Title: The Witch Hunter by Virginia Boecker
Publication Date: June 2, 2015
Genre: Fantasy YA
Synopsis: Your greatest enemy isn’t what you fight, but what you fear.
Elizabeth Grey is one of the king’s best witch hunters, devoted to rooting out witchcraft and doling out justice. But when she’s accused of being a witch herself, Elizabeth is arrested and sentenced to burn at the stake.
Salvation comes from a man she thought was her enemy. Nicholas Perevil, the most powerful and dangerous wizard in the kingdom, offers her a deal: he will save her from execution if she can break the deadly curse that’s been laid upon him.
But Nicholas and his followers know nothing of Elizabeth’s witch hunting past–if they find out, the stake will be the least of her worries. And as she’s thrust into the magical world of witches, ghosts, pirates, and one all-too-handsome healer, Elizabeth is forced to redefine her ideas of right and wrong, of friends and enemies, and of love and hate.
Virginia Boecker weaves a riveting tale of magic, betrayal, and sacrifice in this unforgettable fantasy debut.
I received a copy of this in eARC format in exchange for an honest review. Honestly, I liked the book. I liked it a lot. It was a great fantasy with enough romantic tension to keep me engaged. That being said, I struggled to get involved and it was probably about half-way through when I really began to care for the MC Elizabeth. Once I was engaged, I couldn’t put it down, but it did take about a dozen chapter for me to get there. Anyway, let’s break this down.
What I liked: While the main character Elizabeth did not begin as someone I was invested in, her journey throughout the novel was incredibly poignant, and even though this was a fantasy I thought some of the conclusions she came to at the end of the book were very powerful. There’s a scene where she discusses coming to the realization that she was not and will never be enough for her childhood crush. Even in the midst of the action, this scene stood out to me as one of, if not the most, powerful scene in the entire novel. By letting go of certain things, Elizabeth is able to finally be a brave woman instead of a frightened girl. Though she is not one of my favorite female YA characters, I think her journey was the most relate-able. Crazy because this is a book about magic and witch hunters. Strangely enough, the pieces of this book I enjoyed the most had nothing to do with the fantasy aspects. The most powerful parts, the most explosive parts where in how Boecker has her characters interact. The humanizing aspects were the one’s that really stood out for me, and at the end I was left with a feeling of both empowerment. Gosh darn, I had a strange amount of feels over the ending. It ends a little vaguely, but there was a certain beauty about the domesticity it displays. I’m curious to see where book two picks up from.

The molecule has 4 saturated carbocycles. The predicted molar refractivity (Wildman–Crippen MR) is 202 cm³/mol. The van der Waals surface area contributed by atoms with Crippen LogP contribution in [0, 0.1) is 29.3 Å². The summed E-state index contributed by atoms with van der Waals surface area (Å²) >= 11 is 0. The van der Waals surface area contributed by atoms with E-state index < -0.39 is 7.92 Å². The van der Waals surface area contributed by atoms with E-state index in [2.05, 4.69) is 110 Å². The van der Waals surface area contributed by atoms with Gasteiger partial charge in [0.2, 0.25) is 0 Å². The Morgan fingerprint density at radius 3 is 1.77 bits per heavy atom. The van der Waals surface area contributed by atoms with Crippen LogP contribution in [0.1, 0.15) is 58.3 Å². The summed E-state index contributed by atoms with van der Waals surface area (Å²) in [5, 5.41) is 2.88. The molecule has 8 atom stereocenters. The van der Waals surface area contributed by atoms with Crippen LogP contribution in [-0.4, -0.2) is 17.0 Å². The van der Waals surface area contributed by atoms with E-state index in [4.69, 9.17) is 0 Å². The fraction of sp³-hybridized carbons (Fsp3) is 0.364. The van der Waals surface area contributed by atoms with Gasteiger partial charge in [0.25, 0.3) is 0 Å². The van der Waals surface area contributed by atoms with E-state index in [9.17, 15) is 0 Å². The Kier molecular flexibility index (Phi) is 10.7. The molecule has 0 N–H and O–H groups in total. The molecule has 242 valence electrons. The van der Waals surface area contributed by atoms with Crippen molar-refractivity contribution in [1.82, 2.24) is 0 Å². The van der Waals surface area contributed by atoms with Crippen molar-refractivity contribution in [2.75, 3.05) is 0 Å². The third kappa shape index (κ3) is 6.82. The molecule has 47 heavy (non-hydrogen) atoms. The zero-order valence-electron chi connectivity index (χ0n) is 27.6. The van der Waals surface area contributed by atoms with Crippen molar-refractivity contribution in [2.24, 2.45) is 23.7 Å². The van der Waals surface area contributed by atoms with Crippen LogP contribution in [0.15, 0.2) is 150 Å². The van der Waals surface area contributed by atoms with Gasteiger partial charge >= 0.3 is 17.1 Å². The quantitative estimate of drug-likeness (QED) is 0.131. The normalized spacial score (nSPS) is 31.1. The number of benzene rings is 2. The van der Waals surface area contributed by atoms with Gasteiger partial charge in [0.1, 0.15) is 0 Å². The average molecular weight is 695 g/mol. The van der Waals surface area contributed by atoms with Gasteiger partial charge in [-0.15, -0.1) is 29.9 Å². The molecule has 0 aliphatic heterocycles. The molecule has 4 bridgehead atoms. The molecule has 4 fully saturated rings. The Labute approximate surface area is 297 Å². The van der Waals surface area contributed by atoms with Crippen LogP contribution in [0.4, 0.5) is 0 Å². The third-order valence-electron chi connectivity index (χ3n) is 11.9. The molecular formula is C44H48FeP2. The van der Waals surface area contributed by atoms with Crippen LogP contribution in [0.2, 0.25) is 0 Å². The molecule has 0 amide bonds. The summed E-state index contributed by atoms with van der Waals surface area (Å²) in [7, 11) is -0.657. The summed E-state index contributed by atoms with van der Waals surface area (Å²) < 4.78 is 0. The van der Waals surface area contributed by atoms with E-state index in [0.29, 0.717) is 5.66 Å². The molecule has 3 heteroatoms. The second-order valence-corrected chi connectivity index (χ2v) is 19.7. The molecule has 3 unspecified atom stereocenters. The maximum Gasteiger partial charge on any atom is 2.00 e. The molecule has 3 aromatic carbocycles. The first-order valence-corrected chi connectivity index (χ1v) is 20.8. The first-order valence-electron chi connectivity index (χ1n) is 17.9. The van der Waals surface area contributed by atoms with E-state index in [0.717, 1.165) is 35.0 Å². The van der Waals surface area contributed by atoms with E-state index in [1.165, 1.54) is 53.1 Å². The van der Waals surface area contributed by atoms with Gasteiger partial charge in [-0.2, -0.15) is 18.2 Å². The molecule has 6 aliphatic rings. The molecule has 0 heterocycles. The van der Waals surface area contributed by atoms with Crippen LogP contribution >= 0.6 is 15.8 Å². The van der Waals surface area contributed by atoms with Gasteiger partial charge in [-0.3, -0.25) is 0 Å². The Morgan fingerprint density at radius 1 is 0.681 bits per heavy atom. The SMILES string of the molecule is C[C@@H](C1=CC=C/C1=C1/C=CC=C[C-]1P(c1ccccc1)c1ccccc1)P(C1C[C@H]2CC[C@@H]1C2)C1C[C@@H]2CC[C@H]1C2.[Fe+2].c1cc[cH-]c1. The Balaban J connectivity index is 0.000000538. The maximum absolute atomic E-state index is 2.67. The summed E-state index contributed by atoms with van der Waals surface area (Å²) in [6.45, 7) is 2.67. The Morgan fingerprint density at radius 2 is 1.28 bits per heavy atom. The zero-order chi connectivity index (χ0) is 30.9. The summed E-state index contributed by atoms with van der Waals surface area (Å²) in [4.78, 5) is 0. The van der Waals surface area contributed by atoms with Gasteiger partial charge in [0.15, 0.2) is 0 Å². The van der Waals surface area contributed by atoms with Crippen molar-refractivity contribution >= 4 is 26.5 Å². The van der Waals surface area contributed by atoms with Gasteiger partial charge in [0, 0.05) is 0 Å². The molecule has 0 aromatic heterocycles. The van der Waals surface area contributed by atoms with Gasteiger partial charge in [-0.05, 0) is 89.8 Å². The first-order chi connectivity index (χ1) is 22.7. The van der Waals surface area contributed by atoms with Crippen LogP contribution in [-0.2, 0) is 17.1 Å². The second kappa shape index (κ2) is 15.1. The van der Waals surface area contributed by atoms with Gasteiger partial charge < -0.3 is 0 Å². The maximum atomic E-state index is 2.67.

What I didn’t like: I spent about 90% of the books confused as hell. I mean this had a complicated backstory and I felt like I missed a huge chunk of important events that would have explained all the stories. I need a novella that gives me a little more history about the world. Is there some sort of world codex? My absolute biggest point of contention is that there is a whole story line centered around a potential pregnancy that felt very swept under the rug. I can guess the events that occurred but considering this played a huge part in the beginning of the story, I felt like it needed to be ingrained a little further. It was like “bombshell bad things,” and then “oh just kidding, no big deal.” Like huh?
Overall, this book was very story. I’m a lover of good character stories and this was a story with very good characters. 4/5